When is your team no longer your team?

A recent post on the Seattlest starting me thinking about sports team loyalties and when it is appropriate to change those loyalties.  Wednesday’s entry (lamenting the arrival of Boston fans for the Sox-Mariners series) read:

GO (HOME) SOX: Today’s a great day to ditch work and watch a ball game. Regardless of the the M’s record, any opportunity to witness Boston lose in a stadium full of Red Sox fans needs to be taken. Whatever happened to rooting for the home team? It doesn’t matter if you grew up in Cambridge, your dad’s from Boston, or your cousin is the guy from Good Will Hunting that didn’t make it out, ditch the Brady jersey, you’re a Seattleite now.

There are many issues raised in this quote, but for now I am going to focus on just one.  Assuming you are a legitimate fan of a team and you move to a new area, should you change team loyalties?  That is what the Seattlest is requesting here, “ditch the Brady Jersey, you’re a Seattleite now.” 

Perhaps this hit home since I had spent Sunday celebrating the start of a new football season and a bright Patriots outlook by wearing my Tom Brady jersey.  (When the Pats play at home, it is hard to tell us apart, Tom and me.  We’re totally twinsies.)  But I’ve always been a Pats fan.  I grew up in Connecticut and honestly, I remember the Pats being bad.  To me being a Pats fan was a badge of honor – sure they are not so awesome but we still love them.  When I went to law school in St. Louis I was the only Pats fan at a Rams Super Bowl party – wearing the team colors and then quietly sneaking away after Vinatieri kicked us to victory.  I am a Pats fan and have no intention of changing, after all I have decades of being a fan behind me.  But the Seattlest thinks that since I have lived in Seattle for 12 weeks, I should shed this part of my upbringing and personal history and cheer for the Seahawks.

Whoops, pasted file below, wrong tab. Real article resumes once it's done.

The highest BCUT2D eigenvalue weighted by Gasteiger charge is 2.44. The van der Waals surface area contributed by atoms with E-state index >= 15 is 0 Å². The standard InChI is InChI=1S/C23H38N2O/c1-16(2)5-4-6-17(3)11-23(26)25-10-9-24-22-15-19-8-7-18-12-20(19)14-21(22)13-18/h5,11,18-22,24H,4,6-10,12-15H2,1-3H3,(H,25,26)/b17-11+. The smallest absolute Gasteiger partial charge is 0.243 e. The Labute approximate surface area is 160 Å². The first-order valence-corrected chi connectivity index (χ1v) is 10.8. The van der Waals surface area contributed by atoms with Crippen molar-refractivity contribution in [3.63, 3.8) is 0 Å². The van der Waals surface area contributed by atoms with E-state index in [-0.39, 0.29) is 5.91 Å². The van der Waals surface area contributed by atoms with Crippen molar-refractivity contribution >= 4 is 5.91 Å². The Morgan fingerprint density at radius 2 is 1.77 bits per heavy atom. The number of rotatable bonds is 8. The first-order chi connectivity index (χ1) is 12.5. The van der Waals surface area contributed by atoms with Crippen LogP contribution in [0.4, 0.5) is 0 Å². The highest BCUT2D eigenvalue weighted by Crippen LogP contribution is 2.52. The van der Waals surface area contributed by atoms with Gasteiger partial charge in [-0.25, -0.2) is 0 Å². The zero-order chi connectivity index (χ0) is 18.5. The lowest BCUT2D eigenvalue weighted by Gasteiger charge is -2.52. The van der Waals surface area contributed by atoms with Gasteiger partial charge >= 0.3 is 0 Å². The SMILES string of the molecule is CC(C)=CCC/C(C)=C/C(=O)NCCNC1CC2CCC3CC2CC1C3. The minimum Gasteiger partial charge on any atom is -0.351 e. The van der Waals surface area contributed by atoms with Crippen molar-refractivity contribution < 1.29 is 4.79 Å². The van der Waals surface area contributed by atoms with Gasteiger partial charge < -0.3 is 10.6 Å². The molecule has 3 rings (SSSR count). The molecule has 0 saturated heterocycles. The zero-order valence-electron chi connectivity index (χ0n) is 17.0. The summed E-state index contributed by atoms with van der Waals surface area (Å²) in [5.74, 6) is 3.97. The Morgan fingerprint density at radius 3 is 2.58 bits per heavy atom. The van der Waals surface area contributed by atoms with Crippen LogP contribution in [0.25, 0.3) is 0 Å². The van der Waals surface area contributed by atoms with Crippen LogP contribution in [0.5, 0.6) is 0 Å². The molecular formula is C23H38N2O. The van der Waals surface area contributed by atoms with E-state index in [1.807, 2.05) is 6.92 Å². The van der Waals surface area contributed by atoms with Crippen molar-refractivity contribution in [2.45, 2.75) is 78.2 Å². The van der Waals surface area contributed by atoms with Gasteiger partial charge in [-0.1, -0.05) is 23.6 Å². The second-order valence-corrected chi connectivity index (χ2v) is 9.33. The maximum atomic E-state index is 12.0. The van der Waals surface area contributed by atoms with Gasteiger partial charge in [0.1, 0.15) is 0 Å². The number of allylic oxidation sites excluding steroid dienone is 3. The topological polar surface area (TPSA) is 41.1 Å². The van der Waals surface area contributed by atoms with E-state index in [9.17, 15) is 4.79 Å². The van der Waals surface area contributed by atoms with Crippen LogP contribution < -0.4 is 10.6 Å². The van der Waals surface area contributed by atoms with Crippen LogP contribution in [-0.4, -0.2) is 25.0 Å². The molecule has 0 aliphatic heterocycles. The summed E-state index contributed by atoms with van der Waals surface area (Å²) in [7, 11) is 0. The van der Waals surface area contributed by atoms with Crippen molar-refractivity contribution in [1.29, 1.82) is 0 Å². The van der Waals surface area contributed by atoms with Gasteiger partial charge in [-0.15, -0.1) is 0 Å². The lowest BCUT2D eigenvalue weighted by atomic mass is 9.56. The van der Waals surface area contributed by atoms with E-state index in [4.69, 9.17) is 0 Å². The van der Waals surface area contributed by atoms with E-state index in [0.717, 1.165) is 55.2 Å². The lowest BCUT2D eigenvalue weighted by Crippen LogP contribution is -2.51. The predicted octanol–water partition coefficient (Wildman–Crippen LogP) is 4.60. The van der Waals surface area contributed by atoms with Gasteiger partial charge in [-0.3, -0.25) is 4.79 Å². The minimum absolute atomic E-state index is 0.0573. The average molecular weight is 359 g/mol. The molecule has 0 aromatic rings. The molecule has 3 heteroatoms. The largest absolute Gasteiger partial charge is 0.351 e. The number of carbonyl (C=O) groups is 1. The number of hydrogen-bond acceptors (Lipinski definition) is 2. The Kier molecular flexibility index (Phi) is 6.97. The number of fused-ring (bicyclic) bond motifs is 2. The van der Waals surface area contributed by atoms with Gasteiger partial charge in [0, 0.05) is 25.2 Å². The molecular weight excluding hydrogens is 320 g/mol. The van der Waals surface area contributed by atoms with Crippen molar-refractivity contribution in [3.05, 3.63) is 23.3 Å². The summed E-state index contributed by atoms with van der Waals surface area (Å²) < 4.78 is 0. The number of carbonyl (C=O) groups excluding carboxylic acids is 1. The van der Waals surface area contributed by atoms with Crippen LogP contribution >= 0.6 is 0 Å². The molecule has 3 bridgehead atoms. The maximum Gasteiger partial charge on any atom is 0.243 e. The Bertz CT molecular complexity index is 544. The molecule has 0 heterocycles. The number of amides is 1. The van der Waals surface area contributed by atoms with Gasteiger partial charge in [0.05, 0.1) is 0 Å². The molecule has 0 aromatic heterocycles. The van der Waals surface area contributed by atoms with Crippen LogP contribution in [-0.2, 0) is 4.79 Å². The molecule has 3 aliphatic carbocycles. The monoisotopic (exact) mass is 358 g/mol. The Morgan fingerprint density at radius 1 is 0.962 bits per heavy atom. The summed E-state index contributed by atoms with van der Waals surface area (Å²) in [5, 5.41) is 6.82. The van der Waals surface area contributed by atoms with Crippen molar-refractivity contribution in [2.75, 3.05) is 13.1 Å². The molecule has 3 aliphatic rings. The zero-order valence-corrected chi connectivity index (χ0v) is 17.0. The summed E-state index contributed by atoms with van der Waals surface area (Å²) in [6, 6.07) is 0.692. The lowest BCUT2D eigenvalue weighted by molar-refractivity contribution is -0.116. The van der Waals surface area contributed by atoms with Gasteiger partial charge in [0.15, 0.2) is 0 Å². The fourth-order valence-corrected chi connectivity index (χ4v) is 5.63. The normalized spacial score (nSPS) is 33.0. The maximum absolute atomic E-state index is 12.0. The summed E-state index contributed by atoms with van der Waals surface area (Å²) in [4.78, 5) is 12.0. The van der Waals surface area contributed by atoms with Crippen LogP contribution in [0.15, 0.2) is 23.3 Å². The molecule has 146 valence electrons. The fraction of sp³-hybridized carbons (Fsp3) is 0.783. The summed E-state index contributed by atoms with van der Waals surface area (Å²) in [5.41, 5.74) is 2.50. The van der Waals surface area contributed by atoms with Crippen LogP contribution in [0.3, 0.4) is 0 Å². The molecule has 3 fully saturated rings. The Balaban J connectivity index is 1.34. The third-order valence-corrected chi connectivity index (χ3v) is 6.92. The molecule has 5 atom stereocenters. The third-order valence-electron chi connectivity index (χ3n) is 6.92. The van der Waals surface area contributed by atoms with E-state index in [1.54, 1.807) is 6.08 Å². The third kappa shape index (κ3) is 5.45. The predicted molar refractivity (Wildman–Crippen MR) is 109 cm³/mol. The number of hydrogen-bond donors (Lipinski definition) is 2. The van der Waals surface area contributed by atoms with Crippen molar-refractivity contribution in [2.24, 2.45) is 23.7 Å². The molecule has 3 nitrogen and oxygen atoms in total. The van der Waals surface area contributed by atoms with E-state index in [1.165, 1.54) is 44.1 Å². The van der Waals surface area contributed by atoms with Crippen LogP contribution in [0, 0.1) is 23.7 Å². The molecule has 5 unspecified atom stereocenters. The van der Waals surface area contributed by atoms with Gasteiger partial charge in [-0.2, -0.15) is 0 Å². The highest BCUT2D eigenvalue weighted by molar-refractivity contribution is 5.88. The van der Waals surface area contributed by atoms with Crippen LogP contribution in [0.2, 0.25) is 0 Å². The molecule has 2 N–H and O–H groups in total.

Many people, knowing A and I were big sportsfans, asked us if we would start cheering for the Seattle teams when we moved here.  We gave it careful thought and determined that we just didn’t have much room for a new team.  We have our NFL teams (Pats and Skins), our MLB team (Go Nats), A cheers for the Wizards (and I wish the NBA season were much much shorter) and do not even get us started on our college allegiances.  But we didn’t feel bad about that.  After all, it wasn’t like we were moving to Seattle and deciding to now cheer for the Oakland Raiders (more on our unnatural need to cheer for Jason Campbell to suck less this season in a later post).  We were sticking with the teams that we had loved long before Seattle came into our lives and it just seemed like the proper thing to do.